Words Have Power, They Are Magic pt 20
Life for me came down to sitting on the park bench during the day, rain, shine, cold, hot, it did not matter. My bench was my place. I was their every day, all day. It became my palace, my refuge. There I could sit and look out on the world, well a little slice of that world. A nice slice at that, the slice that was the corner piece, the one with all the frosting.
Behind me was the city. The tenements, the gray dusty aging buildings that looked as if one little tremor or high wind from other nature and they would topple like dominoes to the ground. Or if mankind were gone, eliminated by some alien race, those buildings would be first to go, laying down on the earth in submission of its new masters.
The rhythm of the city flowed behind me. The ebb and flow of those scurrying to work, by foot by cab braving the traffic by driving their own vehicle. The evening rush back . Housewives doing their daily chore and errands, kids coming to and from school playing on the street and the teenagers claiming the steps in front of a building as their own territory.
The whole city pulsated behind me. In front of me though was my park. My oasis of sunshiny green and fresh air. The park slowed everything down. One could breathe in the park, could see that not all of life was rushing here or there. I could sit all day and just be. Some days, it was all I could do, was sit that was. I had gotten old. The joints didn’t always want to work when asked. Sometimes they just wanted to sit, in the sun. So I did.
My son would come every other day and on Fridays, he would bring me an envelope of cash. I never really paid any attention to how much was in the envelope, because I usually took out a 20 or so and then the rest I bring to the shelter. I originally out it all in the donation box at the church, at least until the façade that was ruined by the explosion was repaired. After that, I gave it to the shelter. Anonymously, of course. I think the Priest knew though. Since the day of the explosion when he saw me, he gave me a funny look. Never smiling, not frowning, just , well contemplative I guess. Like he knew but wasn’t totally sure
My money did help the shelter. There was a heater in the men’s sleeping area now and I heard the same was true for the women’s section. There were a few more cots and blankets were no longer a rare thing. The table with the donated clothes that you could get a jacket or a shirt from was always full and there were even new clothes with the tags on, socks in unopened bags. The kitchen served up breakfast lunch and dinner now, instead of just pastries in the morning and dinner. You could live like a king at the shelter.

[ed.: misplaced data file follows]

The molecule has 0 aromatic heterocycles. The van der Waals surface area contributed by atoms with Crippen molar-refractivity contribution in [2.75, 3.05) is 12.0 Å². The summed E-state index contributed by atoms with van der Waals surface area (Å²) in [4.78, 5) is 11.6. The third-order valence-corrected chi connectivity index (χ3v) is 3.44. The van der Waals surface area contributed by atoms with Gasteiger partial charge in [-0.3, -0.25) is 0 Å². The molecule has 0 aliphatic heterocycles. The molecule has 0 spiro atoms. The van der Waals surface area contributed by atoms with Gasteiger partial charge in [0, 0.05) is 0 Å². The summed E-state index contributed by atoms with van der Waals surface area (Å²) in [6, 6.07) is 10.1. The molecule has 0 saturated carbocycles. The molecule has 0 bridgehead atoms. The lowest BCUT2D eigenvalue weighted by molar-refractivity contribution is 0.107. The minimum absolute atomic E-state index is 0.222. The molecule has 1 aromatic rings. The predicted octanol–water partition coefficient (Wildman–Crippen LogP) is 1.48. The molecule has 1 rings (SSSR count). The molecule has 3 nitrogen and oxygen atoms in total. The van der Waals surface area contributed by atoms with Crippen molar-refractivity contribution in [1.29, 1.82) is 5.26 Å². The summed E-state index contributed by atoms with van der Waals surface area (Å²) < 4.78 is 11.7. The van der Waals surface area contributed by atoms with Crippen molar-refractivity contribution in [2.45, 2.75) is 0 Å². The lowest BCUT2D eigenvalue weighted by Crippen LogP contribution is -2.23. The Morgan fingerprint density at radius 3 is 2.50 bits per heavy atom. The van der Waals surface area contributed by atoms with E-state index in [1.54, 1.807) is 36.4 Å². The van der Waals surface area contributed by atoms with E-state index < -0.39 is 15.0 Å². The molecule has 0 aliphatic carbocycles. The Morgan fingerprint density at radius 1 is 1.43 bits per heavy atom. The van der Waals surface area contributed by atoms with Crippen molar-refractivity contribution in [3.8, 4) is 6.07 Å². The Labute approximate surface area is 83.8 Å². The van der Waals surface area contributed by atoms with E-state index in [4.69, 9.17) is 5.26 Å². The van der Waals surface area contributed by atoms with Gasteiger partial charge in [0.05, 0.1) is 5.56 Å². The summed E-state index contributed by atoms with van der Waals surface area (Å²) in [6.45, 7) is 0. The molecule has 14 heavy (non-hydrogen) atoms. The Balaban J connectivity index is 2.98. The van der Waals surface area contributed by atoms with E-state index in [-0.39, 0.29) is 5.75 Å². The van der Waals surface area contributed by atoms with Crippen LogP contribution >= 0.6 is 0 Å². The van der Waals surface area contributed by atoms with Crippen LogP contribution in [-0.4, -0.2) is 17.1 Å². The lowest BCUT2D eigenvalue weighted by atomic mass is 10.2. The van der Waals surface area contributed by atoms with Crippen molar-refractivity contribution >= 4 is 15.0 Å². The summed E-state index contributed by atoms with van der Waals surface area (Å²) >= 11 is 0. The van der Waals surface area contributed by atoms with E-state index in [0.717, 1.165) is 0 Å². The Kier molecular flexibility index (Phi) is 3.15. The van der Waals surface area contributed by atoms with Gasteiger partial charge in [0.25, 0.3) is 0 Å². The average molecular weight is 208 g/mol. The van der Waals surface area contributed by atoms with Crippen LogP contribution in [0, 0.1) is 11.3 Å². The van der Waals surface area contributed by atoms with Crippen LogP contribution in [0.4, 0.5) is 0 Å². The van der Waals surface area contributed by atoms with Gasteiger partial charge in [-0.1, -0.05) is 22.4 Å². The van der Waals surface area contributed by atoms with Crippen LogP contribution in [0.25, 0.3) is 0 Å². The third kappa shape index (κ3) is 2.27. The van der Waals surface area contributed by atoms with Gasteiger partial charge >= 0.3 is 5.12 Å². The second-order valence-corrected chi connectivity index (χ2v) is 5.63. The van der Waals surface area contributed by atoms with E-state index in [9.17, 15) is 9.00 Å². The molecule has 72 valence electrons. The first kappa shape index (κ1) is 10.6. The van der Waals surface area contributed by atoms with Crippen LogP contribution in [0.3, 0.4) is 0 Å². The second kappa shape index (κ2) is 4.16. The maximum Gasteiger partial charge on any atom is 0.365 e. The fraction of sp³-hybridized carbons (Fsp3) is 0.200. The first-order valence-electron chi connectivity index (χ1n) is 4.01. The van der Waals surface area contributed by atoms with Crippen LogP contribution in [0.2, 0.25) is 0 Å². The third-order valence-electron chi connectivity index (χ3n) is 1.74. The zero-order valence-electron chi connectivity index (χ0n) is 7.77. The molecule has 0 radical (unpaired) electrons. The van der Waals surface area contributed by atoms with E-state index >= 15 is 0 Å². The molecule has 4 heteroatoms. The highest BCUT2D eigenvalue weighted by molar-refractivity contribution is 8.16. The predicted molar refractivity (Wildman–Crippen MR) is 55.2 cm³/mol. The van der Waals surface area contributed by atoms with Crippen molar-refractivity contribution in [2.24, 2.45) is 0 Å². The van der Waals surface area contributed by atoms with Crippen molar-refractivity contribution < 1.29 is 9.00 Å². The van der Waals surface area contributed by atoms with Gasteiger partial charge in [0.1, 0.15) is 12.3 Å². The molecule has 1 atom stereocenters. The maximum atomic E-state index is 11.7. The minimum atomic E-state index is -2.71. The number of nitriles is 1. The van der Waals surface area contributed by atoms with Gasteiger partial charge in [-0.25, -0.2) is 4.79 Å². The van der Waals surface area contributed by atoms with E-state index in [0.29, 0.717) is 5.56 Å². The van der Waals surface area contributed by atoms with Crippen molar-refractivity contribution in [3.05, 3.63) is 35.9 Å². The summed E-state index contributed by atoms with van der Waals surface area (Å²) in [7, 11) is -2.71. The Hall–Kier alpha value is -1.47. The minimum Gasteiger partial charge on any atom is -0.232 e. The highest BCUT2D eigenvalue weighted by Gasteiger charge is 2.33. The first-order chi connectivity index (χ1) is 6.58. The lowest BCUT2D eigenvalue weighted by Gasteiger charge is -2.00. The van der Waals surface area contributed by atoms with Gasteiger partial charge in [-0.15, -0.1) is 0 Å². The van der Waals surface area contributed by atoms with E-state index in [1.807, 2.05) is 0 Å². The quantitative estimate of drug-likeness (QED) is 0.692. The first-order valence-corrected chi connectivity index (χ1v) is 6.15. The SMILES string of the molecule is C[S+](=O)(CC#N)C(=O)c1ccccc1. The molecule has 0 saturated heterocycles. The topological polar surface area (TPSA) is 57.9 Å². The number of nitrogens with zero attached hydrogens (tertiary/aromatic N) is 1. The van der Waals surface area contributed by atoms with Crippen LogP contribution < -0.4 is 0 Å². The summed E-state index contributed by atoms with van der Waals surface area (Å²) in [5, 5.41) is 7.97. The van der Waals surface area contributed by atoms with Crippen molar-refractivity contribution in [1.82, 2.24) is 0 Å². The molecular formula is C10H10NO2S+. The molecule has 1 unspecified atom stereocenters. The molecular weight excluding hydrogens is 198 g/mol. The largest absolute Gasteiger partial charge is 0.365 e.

I was only there to drop off money, maybe get some socks or in the winter when the cold tortured my joints. The shelter was for people who needed it, people who were homeless and helpless. I was not helpless, never was never will be. I don’t care if the others keep calling me old or the kids referred to me as some ancient mystic man. I was not helpless nor would I ever become helpless. I had plans for that day.
My son worried about me. He told me every time he came to see me. He would pick up the little recorder he put in my pockets and drop off money, scolding me the whole time. Well not really scolding, more like pleading me to come live with him or even live in the apartment he had bought me. It was a lovely apartment for sure, but I did not tell him that I let the church use it as a halfway house for single moms. I think he would have a fit if he knew. It was a “nice” address he had told me, a place that I could comfortably live out my days. Like a retired racehorse or something. No thank you. Not for me. Buildings made me nervous anyway, even the shelter sometimes felt closed in and choking.
So he would come on Mondays, Wednesdays and Fridays, rarely on weekends. On weekends, he was out in the suburbs with his family and my clever grandson. He showed me pictures of that boy who was tall and handsome, like his grandpa. He mother would not let him come to the city even to see his grandpa, whom she felt was crazy.
“Why last time he was here he filled the boys head with stuff about magic powerful words”.
Therefore, I saw him only in pictures and video on my son’s phone. I was ok. It was enough.
He would give me the money and I gave him the stories I told the kids. I never could figure out how to turn the thing off so it was voice activated. I always wondered what he heard when he played it back. Did he hear the conversations among us park dwellers? We could get into some interesting debates. The other day we talked about what would happen if a speck of dust with a speck of DNA on it came to earth. English, the guy who says he was from Scotland but we thought he was English, ad a PhD in physics talked about how it couldn’t happen, acceleration, earth’s gravity and such. They rest of us fancied the argument that it started out big but came down but ended up just a dust particle.